…or close enough.
According to this article, actor and comedian Damon Wayans has been engaged with a battle at the USPTO to register the mark Nigga for a line of clothing and for retail store services.
According to Wayans’s applications, Wayans wants to dress customers in 14 kinds of Nigga attire from tops to bottoms, and use the controversial mark on “clothing, books, music and general merchandise,” as well as movies, TV and the internet. However, the USPTO has at least twice rejected Wayan’s application on the grounds that the mark is Â“immoral or scandalousÂ”.
According to the Examining Attorney, Â“While debate exists about in-group uses of the term, ‘nigga’ is almost universally understood to be derogatory.Â”
Experts differ on Wayans’ chances of success. Some believe that this is akin to the recent registration of Dykes on Bikes.
The effort to commercialize “nigga” drew a sharp response from a black school official who participated in a forum about the word earlier this month at Arkansas State University in Jonesboro.
“I don’t care for it in any form,” said Dr. Lonnie Williams, associate vice chancellor for student affairs. “Either way you pronounce it, spell it, anything associated with it — I find it offensive.”
If Wayans succeeds in persuading the Trademark Office to permit the mark, he may have to deal with Keon Rhodan, a 29-year-old entrepreneur in Charleston, South Carolina, who has been using “Nigga” on a line of T-shirts, hoodies and other attire for six years in a part-time, trunk-of-his-car business.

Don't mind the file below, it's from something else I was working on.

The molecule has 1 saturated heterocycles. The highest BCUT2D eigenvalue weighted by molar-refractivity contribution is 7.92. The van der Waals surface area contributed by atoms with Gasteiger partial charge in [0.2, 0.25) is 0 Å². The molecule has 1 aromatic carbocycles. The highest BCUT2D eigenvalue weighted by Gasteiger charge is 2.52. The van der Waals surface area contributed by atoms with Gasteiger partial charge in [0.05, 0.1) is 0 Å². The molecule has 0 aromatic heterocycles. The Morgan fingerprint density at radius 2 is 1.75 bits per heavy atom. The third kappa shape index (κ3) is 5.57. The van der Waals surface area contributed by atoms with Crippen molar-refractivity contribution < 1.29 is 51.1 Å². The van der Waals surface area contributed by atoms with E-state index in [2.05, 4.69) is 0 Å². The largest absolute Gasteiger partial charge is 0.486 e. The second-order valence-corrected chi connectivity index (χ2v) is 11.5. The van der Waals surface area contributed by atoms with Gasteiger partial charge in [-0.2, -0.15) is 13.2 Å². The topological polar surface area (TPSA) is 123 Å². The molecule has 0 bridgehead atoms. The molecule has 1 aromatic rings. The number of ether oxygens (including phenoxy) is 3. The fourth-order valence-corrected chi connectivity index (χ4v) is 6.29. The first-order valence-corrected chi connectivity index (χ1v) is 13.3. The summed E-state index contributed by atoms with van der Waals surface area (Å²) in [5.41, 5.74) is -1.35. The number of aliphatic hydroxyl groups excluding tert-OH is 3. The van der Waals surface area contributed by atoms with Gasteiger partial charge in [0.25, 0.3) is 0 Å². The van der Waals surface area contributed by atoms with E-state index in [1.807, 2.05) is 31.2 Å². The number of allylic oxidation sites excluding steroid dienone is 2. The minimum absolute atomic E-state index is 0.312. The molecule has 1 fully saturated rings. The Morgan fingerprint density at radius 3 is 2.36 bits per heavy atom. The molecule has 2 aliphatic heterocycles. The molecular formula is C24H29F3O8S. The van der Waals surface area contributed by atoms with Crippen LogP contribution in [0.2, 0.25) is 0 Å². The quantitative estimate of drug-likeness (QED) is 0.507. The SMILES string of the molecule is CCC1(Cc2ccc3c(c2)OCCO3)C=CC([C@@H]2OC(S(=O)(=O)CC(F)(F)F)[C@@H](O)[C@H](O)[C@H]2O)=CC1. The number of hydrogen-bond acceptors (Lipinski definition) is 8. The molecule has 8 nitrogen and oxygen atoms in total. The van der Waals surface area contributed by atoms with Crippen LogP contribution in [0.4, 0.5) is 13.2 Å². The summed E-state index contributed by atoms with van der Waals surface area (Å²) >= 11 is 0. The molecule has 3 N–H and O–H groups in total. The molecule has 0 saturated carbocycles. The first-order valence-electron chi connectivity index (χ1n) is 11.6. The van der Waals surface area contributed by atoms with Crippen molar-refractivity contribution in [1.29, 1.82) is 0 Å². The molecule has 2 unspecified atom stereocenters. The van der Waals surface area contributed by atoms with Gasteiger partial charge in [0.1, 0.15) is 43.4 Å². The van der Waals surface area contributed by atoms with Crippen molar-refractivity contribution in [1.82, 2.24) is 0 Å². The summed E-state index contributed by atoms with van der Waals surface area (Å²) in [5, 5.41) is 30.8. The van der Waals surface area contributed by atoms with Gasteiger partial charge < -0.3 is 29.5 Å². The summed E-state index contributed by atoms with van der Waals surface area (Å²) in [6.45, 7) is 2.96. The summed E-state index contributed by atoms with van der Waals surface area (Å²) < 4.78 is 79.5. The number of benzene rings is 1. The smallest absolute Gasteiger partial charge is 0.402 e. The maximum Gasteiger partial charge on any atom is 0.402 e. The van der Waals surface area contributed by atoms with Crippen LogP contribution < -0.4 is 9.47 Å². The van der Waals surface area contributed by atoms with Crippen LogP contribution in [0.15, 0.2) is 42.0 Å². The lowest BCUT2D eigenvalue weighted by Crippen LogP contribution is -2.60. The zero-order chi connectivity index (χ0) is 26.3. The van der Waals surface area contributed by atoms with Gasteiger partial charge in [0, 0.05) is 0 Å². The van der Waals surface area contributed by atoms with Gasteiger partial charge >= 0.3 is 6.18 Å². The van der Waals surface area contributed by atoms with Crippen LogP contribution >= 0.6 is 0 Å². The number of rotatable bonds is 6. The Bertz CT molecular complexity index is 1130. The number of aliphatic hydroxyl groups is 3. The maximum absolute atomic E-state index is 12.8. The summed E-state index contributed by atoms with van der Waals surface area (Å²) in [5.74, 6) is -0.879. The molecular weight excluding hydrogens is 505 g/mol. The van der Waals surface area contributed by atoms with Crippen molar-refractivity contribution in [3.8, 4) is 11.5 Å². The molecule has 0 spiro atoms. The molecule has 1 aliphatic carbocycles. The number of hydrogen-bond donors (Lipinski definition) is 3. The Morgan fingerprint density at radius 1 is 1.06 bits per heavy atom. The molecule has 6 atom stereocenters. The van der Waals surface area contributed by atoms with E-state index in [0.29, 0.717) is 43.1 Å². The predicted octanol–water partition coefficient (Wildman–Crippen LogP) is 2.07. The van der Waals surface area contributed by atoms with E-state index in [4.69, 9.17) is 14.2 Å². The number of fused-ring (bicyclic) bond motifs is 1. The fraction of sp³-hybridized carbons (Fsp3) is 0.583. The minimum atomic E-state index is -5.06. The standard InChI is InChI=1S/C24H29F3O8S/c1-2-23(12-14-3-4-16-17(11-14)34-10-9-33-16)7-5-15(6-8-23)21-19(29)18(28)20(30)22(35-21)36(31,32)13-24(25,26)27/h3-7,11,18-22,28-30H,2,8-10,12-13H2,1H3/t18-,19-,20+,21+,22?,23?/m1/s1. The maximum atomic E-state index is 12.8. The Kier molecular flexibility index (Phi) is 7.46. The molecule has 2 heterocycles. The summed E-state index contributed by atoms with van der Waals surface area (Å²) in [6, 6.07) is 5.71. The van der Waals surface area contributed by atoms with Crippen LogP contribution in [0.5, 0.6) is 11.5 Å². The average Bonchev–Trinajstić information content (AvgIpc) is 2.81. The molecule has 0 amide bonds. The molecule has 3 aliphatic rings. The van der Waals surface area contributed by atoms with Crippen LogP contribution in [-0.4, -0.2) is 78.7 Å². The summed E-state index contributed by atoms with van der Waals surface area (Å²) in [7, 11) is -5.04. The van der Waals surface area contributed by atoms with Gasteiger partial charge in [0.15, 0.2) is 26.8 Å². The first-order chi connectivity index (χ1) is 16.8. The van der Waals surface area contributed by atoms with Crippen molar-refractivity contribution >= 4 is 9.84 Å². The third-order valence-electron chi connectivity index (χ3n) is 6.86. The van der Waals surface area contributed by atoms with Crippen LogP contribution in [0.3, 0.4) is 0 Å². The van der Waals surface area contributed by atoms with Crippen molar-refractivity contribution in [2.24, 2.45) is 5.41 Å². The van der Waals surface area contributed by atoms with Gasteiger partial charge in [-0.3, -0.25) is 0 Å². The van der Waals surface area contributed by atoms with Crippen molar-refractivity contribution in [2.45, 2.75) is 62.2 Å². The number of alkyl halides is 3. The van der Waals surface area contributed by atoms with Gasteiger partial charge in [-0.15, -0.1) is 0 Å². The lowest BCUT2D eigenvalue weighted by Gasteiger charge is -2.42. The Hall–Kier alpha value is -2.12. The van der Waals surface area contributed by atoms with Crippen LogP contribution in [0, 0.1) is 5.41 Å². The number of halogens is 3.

Rhodan attempted to register “Nigga’Clothing” as a trademark in 2001 and was denied by the Trademark Office.
“They said it was disparaging,” he said.
Rhodan, who is black, said that he’s sold around 2,000 of the shirts at events. When he began selling the shirts, emblazoned with the term “Nigga,” he thought he would take criticism, especially from older people.
“I was in the mall with one of the shirts on, and an old lady said, ‘Where did you get that shirt from?’” he said, expecting the worst. “She followed me to the car and bought five shirts for her grandchildren.”
Rhodan believes that affectionate use of the term within the black community should make it an acceptable mark, but the Trademark Office has thus far has not been persuaded by that argument.